Wood funded the development process himself and has now brought on two private investors to help accelerate the brand’s growth.
New AI-enabled features will be introduced later in the year. “At the moment, the consumer is used to walking into Boots, standing there with no assistant, with everything looking the same. That’s why we’re going to start slowly and make new additions within three to six months.There’s no point in alienating somebody who’s coming from an aisle into this.”
Other features on the web site also include a club that customers can join to connect with other women facing similar concerns when it comes to graying hair, and editorial content such as clips of Wood coloring Gigi Hadid’s hair backstage at Versace, which customers can view while waiting for their color to set.
“It takes people away from the feeling that they’re doing something that’s really boring. Hair color has become utility, you’re buying it in the same aisle that you’re buying toothpaste and sanitary towels. I want to direct the glamorous experience of coming into a salon back into the beauty world,” he added.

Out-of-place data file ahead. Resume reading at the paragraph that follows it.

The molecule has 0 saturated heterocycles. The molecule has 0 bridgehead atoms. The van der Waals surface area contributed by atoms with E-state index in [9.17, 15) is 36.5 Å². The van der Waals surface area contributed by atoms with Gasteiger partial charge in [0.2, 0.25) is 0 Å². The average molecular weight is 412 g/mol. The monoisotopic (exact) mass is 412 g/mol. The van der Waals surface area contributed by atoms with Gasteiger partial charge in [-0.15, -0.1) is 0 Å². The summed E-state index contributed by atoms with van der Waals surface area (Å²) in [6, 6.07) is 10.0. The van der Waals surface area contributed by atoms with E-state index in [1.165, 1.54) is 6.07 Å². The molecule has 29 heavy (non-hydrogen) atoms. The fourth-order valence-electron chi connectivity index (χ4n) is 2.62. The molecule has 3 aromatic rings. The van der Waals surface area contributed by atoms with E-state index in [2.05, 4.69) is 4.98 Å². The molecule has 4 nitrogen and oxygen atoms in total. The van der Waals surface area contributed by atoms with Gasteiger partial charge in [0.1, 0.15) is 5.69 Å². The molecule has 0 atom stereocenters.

The range will launch with 37 units, with more colors and additional products already in the works.
The permanent hair dyes are designed to make hair look darker and cover gray strands. They contain hydrolyzed quinoa protein, which Wood said helps to nurture the hair during the color process. They are also free from ammonia and PPD, a chemical widely used in hair dye to help withstand fading.
His temporary color products aim to tackle specific needs, based on feedback that Wood received from clients and focus groups. They each match a corresponding permanent color product in the range — another first in the market according to the colorist.
There is a blending brush for coloring gray hair in, a larger version called the “root smudger” to enable quick application for women who have more gray hair, a tinted dry shampoo for those who want to add an extra layer after coloring their hair in with the brush or smudger, and a root-marker, which is shaped like a thick pen and is designed for coloring in the hair you might spot while on the go.